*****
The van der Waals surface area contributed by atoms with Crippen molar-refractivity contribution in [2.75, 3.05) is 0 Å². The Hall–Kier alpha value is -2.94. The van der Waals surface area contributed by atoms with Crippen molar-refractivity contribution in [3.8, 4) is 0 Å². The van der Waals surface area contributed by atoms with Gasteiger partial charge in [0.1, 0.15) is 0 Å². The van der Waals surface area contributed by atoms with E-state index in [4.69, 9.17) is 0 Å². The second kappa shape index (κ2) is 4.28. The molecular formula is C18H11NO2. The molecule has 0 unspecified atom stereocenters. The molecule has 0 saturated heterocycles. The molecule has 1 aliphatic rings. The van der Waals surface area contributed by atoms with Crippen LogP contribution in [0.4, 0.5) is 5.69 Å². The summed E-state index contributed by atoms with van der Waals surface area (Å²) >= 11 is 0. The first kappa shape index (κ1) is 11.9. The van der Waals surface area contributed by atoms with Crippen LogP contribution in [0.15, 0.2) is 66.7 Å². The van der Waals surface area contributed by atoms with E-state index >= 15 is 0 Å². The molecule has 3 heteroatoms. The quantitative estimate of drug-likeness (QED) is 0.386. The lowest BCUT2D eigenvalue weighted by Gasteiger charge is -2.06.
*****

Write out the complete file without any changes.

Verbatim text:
The van der Waals surface area contributed by atoms with Crippen molar-refractivity contribution in [2.75, 3.05) is 0 Å². The Hall–Kier alpha value is -2.94. The van der Waals surface area contributed by atoms with Crippen molar-refractivity contribution in [3.8, 4) is 0 Å². The van der Waals surface area contributed by atoms with Gasteiger partial charge in [0.1, 0.15) is 0 Å². The van der Waals surface area contributed by atoms with E-state index in [4.69, 9.17) is 0 Å². The second kappa shape index (κ2) is 4.28. The molecular formula is C18H11NO2. The molecule has 0 unspecified atom stereocenters. The molecule has 0 saturated heterocycles. The molecule has 1 aliphatic rings. The van der Waals surface area contributed by atoms with Crippen LogP contribution in [0.4, 0.5) is 5.69 Å². The summed E-state index contributed by atoms with van der Waals surface area (Å²) >= 11 is 0. The first kappa shape index (κ1) is 11.9. The van der Waals surface area contributed by atoms with Crippen LogP contribution in [0.15, 0.2) is 66.7 Å². The van der Waals surface area contributed by atoms with E-state index >= 15 is 0 Å². The molecule has 3 heteroatoms. The quantitative estimate of drug-likeness (QED) is 0.386. The lowest BCUT2D eigenvalue weighted by Gasteiger charge is -2.06.